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Factors Influencing Implementation of Integrated Financial Management Information System in Sharj (Other (Not Listed) Sample)

Factors Influencing Implementation of Integrated Financial Management Information System in Sharj source..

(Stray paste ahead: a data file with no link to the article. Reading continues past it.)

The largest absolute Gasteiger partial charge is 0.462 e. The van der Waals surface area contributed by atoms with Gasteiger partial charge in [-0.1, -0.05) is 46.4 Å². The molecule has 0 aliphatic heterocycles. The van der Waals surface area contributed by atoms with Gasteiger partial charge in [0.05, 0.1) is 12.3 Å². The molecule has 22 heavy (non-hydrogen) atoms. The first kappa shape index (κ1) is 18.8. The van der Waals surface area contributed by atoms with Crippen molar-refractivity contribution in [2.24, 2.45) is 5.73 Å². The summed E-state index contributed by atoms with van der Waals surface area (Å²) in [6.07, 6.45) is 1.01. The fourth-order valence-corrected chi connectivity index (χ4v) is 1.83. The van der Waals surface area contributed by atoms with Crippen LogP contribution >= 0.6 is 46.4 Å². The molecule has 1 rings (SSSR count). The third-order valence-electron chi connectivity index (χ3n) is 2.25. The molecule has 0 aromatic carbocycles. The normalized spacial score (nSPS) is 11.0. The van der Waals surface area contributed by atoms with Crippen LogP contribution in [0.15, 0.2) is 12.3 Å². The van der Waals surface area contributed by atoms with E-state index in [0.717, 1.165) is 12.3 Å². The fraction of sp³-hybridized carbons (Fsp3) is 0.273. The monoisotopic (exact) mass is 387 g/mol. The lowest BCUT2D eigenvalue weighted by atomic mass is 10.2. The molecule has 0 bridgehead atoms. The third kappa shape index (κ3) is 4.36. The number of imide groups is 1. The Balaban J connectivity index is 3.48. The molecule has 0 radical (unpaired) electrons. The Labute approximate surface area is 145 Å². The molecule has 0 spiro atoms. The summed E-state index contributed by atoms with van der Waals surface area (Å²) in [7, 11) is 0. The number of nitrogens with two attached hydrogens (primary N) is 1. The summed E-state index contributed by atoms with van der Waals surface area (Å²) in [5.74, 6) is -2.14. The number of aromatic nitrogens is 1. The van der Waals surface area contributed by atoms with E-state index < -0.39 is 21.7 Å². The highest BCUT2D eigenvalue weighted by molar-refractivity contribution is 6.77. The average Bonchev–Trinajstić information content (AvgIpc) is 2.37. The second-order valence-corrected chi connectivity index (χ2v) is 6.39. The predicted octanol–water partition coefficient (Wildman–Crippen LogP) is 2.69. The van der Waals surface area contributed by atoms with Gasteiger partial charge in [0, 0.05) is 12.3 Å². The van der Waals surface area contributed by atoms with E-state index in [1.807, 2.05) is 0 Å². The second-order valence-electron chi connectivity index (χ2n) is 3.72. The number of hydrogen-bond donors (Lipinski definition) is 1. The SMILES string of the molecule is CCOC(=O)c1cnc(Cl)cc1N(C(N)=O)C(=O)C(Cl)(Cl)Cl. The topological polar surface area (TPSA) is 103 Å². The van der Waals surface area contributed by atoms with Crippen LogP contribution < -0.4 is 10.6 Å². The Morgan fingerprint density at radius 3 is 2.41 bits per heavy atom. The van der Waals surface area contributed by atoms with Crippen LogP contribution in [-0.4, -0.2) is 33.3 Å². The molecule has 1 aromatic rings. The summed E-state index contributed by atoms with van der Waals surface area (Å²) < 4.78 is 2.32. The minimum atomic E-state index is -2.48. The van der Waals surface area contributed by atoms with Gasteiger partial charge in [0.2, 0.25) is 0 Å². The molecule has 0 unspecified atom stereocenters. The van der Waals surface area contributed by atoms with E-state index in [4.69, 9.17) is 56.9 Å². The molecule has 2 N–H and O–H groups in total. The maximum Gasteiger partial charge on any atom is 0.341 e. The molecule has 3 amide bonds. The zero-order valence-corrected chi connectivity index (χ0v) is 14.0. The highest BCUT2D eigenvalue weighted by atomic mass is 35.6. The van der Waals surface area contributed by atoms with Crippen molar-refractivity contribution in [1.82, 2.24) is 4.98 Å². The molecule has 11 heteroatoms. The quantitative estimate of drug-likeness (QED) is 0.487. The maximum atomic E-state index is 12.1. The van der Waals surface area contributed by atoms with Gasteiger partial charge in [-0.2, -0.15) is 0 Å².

Student’s Name Professor’s Name Course Date Factors Influencing Implementation of Integrated Financial Management Information System in Sharj Introduction The evolving information and communication technology serve an integral role in fighting financial dishonesty in the public finance systems. Particularly, it endorses higher extensiveness and transparency of data across management institutions. In the recent past, developing, evolving, and post-conflict nations have progressively boarded the resolves to computerize their government operations, fundamentally in regards to public financial management (PFM). The predominant among these climaxes the projects to computerize government accounting as well as payment operations, acquaint with government financial management information systems. Located in the eastern Yemen, Sharj represents a good illustration of the implementation of integrated financial management information system (IFMIS) since the call of sobriety in its accounting system. The major reason Sharj government implemented this projected owes to the outcome of the abundant paybacks predicted from its effective adoption. Nevertheless, several years following the enactment of the project, the system has proved challenging to provide the envisioned benefits of integrated financial planning alongside public expenditure implementation and control system. In the event, the phenomenon has attracted investigations into the dynamics that have prejudiced the slow implementation of the system. This paper offers a widespread analysis of the issues in a bid to document the factors influencing IFMIS within the region of Sharj state. Understanding IFMIS Over the past decade, the collected works on IFMIS has addressed numerous aspects of design, sustainability, development systems, and implementation, yet not a single study has synthesized all these elements with exact country experiences to highlight the most appropriate strategies. A financial management information system, United States Agency for International Development (2) describes, denotes an information system that traces the financial activities and reviews financial evidence. In its simplest form, an IFMIS represents an accounting system constituted to function based on the requirements and specifications of the installed environment. The phrase IFMIS denotes the ICT entrenched in the financial operations to help in budget and management resolutions, preparation of financial reports, and fiduciary errands and statements. Within the realms of a government, IFMIS refers to the computerization of the processes of management of public finance, narrowing towards the preparation of budget, accounting and reporting functions. This occurs with the aid of an assimilated management system of finance appropriate for ministries, agencies scheduling expenditure, alongside other operations within the public sector. An IFMIS system serves to store, organize, and make access to financial information easy. In Sharj, financial management information systems is not a new phenomenon. Antagonistically, it is one of the long-term approaches to recording financial information based on record keeping. The Sharj public administrators have reported a chain of issues, especially since the invention of money. The country’s public administration have long recognized the need to implement the project across the ministries and relevant authorities to conduct its numerous activities in the efficiency of financial management. As it stands out, there are various sources of information all over the government, which promotes duplication of information alongside a conforming mismatch in nature and deficiency of its integration. The buildup of office paperwork from the numerous load of work reduces the efficiency of operations and lack of retrieval of necessary data to offer primary government requirements. As such, the government of Sharj implemented the IFMIS project to strengthen financial control efficiencies by making all-inclusive, reliable, and timely financial material obtainable to the public administrations, such as the parliament, auditor general, and prosecutorial agencies. Factors Influencing Implementation of IFMIS in Sharj Impact of Corruption. The methodical assessments in regards to the impact of IFMIS on corruption in the nation remain in its infantry. Conversely, existing literature deliberates that IFMIS presents a preventiverole on fraud subject to its impact on detection. In addition to that, Ahern, Mark, and Beschel writes that IFMIS serves to offer a chain of features that may assist in detecting excessive payments, theft, and fraud (9). For example, the project provides computerized identification of exclusions to regular events, suspicion designs, mechanized cross-referencing of personal identification numbers for detecting scam, and cross-reference of asset records coupled with the purchase of equipment to detect financial burglary, proof of identity of ghost employees, and automated cash disbursement rules. Given the above data, the introduction of IFMIS project in Sharj, as well as its succeeding expansion in the management of records, helped uncover irregularities in personal records of over 1000 civil workers, leading to a 15 percent suspension of subset employees from the payroll. The ability of the project to detect various forms of corruption in the public sector is one of the leading impediments to its implementation in the country. In most developing nations, Sharj for instance, individuals within the public sector expedite data transmission and report production, thus fail to offer a guarantee in recording reliable and complete financial data. In addition, the accelerated comparison of data presented by the project can assist in identification of weaknesses and omissions, in the event, alert public administrators in any suspicious patterns of activities. In regards to this, public administrators in Sharj has made efforts to oppose the implementation of IFMIS as it promptly ensures accountability and transparency within the public sector. Legal Framework. Designing an IFMIS project for the government requires a critical review of the legal and supervisory frameworks in a bid to assess the required changes to the structure of public financial management. The changing legal frameworks in Sharj has presented an uphill task in the IFMIS systems. Moreover, the attempts to address the legal and regulatory frameworks required for the IFMIS continue to make the project unsustainable and unsuccessful. Sharj’s legislative framework does not offer a comprehensive constitutional, public finance, accounting, and budgetary laws and regulations that are indicative of IFMIS effectiveness. In the process, the country has faced challenges in defining the roles and responsibilities of the ministry of finance, treasury, among other bodies intricate in the management and control of public finances. Sharj has made significant steps in the provisions on the receipt and custody of annual procedures, government funds, proposal, and endorsement of procedures and approximations for disbursement of treasuries. Nonetheless, there are short comes based on accounting forms and procedures required for annual presentation and provisions on asset management. The country has provided limited attention to the statutory review and reporting necessities, including external audits, budgetary publications, and financial reporting into international bodies, such as the International Monetary Fund (IMF). Put simply, the region’s legal and regulatory framework has continued to affect the implementation of IFMIS. Thus, it is imperative to comprehend the country’s legal system and its purposes to institute an IFMIS that responds to both the requirements and adaptability to eventual changes within the legal framework. Insufficient Technical Skills. In Sharj, the experience of the design and execution of the pilot of the IFMIS project has been less sustaining. Particularly, the current IFMIS design, processes of accountability and existing ordinary budget execution appear to cover a significant portion of the financial automation, regardless of the consideration of an efficient process of harvesting the desired outcome (Karanja and Ng’ang’a 12). Having adopted this route, Sharj government has experienced numerous challenges regarding the complexity, expensive, and sophisticated nature of IFMIS. Considering the perspective of accounting financial reporting, the country of Sharj has failed to address definite concerns touching to the functionality, sustainability, and extension of the system. This issue of complexity coupled with insufficient technical skills in the country has led to problems encountered with the hired public administrators. The overriding issue remains the country’s local capacity, equally continues to present some challenges concerning the functionality of the project, leading to delayed implementation. Similarly, the system’s implementation phase has hardly progressed beyond the primary level for the reason that there is limited involvement as well as neglect of the project by the founding stakeholders, including the accounting general, treasury, and ministry of finance. Lack of Clarity in Ownership of...